• Financial data (Apple Pay, Apple Card, etc)
    • Security data (“Sign in with Apple”, app-specific passwords, etc)

    If you have tens of millions of customers, how do you confirm in a staffing-reasonable way that every request to merge accounts is legitimate? How do you guarantee that no scammer can take over an Apple ID? (That will be a constant attack vector.) What about people wanting to merge a deceased spouse’s account with theirs? And children who disagree about whose account should be merged with their deceased parents’ accounts?

    And that’s all before you get into Apple’s legal role in licensing content for others, managing financial accounts, serving as a security guarantor with single-sign-on, and so on. It would open Apple up to significant liability.

    I don’t like it any more than anyone else—I have at least three Apple IDs—but Apple is never going to allow it for entirely explicable reasons.

  19. Nope…can’t remember where I read it…it was a year or more ago as I recall. This is the primary Apple oriented mailing list I am on so I thought it was here vice on some web page someplace…but then you would know about it if it was here so maybe not. Don’t remember any of the specific details but my recollection is that the user somehow ended up with more than one ID and Apple had screwed up somehow to cause the problem…and since it was their screwup they fixed it.

    I agree though…unless they have a really good security process for allowing this to happen I’m sure it’s a lawyer thing and not a technology thing that results in their refusal to do it…but dressed up as ‘impossible’ rather than ‘we won’t do it’.

    I kinda agree with them that it opens them up to a whole lot of liability…but then again I kinda agree that they could invent a process that was secure enough to eliminate the possibility of getting into the liability situation…but that process would have to be human involved rather than completely automated and there is a lot of room when humans are involved to either accidentally or deliberately for some sort of profit motive…to screw up the process. Overall…while I don’t like it…I think the liability concerns outweighed any common sense or we ought to be able to do this sort of situation.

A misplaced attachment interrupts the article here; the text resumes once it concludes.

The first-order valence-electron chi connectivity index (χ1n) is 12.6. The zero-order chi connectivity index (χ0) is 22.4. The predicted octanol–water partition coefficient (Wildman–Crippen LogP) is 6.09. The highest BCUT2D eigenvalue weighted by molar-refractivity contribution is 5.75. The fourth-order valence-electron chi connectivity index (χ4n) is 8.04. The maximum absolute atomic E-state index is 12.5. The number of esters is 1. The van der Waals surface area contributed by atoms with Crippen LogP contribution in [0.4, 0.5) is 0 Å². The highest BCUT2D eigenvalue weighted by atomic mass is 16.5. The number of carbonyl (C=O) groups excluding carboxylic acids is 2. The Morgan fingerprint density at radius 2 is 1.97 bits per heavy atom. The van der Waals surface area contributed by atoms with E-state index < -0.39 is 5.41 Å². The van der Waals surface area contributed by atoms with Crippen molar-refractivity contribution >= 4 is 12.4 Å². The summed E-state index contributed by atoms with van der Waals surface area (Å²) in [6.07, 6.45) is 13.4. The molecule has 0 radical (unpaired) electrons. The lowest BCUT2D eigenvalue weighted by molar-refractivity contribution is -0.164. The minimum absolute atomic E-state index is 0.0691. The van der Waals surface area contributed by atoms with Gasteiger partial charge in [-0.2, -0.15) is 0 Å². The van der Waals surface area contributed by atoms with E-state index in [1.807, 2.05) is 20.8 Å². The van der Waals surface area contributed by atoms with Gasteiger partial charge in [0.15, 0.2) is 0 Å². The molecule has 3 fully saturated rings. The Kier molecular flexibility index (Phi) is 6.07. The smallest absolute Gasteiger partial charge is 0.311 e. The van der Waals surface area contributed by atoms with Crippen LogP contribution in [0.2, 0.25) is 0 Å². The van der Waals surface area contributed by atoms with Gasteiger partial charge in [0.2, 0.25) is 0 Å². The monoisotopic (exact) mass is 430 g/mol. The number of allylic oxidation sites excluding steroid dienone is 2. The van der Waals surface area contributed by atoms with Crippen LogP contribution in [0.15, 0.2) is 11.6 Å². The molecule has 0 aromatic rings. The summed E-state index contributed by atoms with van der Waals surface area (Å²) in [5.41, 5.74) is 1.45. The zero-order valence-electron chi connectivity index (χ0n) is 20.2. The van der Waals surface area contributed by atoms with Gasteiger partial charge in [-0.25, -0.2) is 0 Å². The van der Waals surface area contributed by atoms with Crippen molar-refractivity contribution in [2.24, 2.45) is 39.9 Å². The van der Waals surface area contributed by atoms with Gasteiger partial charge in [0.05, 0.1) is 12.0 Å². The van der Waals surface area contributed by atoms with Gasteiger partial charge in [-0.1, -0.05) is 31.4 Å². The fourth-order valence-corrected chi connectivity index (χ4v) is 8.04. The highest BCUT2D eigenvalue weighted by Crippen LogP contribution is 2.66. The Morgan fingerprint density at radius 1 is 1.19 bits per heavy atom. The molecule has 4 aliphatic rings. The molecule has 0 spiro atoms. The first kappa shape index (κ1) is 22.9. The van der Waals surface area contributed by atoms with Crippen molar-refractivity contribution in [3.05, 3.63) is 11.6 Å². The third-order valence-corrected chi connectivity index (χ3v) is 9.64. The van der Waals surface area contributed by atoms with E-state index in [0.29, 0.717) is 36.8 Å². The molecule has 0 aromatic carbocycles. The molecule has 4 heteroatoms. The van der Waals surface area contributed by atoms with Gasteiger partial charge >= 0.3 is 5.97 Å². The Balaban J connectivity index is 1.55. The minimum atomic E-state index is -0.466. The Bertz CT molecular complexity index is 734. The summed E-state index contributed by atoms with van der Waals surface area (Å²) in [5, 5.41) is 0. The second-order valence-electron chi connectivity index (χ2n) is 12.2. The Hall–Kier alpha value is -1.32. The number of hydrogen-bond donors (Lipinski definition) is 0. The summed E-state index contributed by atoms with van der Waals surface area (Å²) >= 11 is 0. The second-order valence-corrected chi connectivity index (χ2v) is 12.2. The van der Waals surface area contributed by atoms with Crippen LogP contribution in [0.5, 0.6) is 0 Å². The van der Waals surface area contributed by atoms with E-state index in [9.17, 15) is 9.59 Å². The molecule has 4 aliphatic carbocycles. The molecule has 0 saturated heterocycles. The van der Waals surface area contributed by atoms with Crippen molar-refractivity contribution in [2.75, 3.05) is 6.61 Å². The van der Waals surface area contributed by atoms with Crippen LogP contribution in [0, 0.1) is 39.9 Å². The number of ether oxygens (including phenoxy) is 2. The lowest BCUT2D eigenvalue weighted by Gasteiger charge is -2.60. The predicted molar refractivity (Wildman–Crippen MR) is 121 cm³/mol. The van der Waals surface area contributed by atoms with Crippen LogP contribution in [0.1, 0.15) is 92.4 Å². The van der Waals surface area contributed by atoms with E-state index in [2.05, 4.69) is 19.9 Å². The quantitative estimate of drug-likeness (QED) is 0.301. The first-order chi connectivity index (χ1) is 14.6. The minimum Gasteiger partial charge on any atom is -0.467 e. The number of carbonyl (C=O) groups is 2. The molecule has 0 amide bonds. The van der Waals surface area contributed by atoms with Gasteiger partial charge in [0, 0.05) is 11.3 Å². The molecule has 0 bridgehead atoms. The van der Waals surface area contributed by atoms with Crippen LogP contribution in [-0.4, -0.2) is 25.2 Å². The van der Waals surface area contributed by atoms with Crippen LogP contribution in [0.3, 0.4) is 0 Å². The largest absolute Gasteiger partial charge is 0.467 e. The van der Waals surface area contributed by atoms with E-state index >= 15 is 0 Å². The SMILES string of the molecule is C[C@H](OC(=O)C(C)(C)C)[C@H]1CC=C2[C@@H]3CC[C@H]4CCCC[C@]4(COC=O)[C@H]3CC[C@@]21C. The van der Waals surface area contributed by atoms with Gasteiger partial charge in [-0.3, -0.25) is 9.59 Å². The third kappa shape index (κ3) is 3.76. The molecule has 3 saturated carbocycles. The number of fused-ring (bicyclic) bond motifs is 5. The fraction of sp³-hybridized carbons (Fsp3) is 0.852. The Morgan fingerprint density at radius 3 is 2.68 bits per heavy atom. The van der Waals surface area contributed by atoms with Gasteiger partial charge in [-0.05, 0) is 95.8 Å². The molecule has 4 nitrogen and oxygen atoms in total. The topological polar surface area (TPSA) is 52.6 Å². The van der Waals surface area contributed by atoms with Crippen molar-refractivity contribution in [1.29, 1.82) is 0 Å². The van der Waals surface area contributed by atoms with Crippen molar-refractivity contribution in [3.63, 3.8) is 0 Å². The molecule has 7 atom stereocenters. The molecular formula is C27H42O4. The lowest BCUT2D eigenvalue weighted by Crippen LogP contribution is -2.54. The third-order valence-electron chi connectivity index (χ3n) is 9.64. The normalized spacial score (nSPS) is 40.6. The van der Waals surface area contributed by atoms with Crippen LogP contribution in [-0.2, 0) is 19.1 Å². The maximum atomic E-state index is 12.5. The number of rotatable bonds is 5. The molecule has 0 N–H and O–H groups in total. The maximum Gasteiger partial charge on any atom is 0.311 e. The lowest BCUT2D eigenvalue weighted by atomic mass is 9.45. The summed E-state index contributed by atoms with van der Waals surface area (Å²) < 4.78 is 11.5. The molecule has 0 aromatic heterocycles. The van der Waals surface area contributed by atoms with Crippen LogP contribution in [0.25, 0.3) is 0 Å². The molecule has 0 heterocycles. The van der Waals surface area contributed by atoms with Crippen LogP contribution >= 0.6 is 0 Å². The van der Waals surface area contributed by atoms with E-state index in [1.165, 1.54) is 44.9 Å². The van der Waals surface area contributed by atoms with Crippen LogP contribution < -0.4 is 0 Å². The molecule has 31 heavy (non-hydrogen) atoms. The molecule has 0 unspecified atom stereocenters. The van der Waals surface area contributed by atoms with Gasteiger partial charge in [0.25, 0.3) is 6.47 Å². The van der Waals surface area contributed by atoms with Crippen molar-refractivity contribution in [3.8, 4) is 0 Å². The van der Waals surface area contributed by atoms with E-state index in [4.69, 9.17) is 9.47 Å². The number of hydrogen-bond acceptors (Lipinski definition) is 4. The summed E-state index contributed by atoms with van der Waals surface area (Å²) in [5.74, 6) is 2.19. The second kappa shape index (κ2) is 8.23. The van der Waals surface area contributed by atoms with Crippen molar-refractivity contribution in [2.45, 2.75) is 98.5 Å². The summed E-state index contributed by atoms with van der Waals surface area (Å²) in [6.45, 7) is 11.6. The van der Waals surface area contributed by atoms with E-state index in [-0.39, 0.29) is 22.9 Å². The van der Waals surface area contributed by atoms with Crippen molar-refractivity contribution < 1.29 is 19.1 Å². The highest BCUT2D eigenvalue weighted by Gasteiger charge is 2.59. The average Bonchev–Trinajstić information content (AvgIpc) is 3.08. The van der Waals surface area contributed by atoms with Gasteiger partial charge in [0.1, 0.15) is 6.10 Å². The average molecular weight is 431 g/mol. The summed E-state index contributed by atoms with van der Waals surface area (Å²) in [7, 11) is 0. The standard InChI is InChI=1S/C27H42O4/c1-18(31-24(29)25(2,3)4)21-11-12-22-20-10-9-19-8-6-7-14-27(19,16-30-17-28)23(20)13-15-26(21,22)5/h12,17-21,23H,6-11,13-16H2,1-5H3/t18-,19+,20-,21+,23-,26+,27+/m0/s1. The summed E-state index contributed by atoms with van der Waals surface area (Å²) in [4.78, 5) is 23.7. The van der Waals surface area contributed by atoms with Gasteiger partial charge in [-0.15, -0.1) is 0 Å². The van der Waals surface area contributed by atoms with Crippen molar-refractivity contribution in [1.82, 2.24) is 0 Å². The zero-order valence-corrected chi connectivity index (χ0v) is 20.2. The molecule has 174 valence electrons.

Thinking about it a bit though…when one starts a Family group the other individuals get an email from Apple IIRC asking them if they want to join the group. Noodling on this…maybe one can invite the other AppleID to a family group, then on the email account there accept the invitation and thus sorta combine the IDs, at least for Family Sharing authorized apps which is mostly the reason I think people want to merge IDs as personal data can be exported/imported relatively simply for the most part.

    Sorry I’m no help.

  20. Apparently, it’s not uncommon for consultants to work with people who have no idea what to enter when prompted for an Apple ID password, and changing the name to Apple Account won’t help that. Having separate passwords for Mac logins and Apple IDs also throws people.

    A good percentage of my Mac consultant work has to do with people who have messed up their Apple ID as a result of this confusion. I totally blame Apple for this. When presented with a dialog box asking for a password it doesn’t specify which it wants, or at least not always. If your Mac account username is different from your AppleID username, you can deduce which password is wanted—IF you’re paying close attention to the text in the dialogue box. Hell, even I get confused sometimes.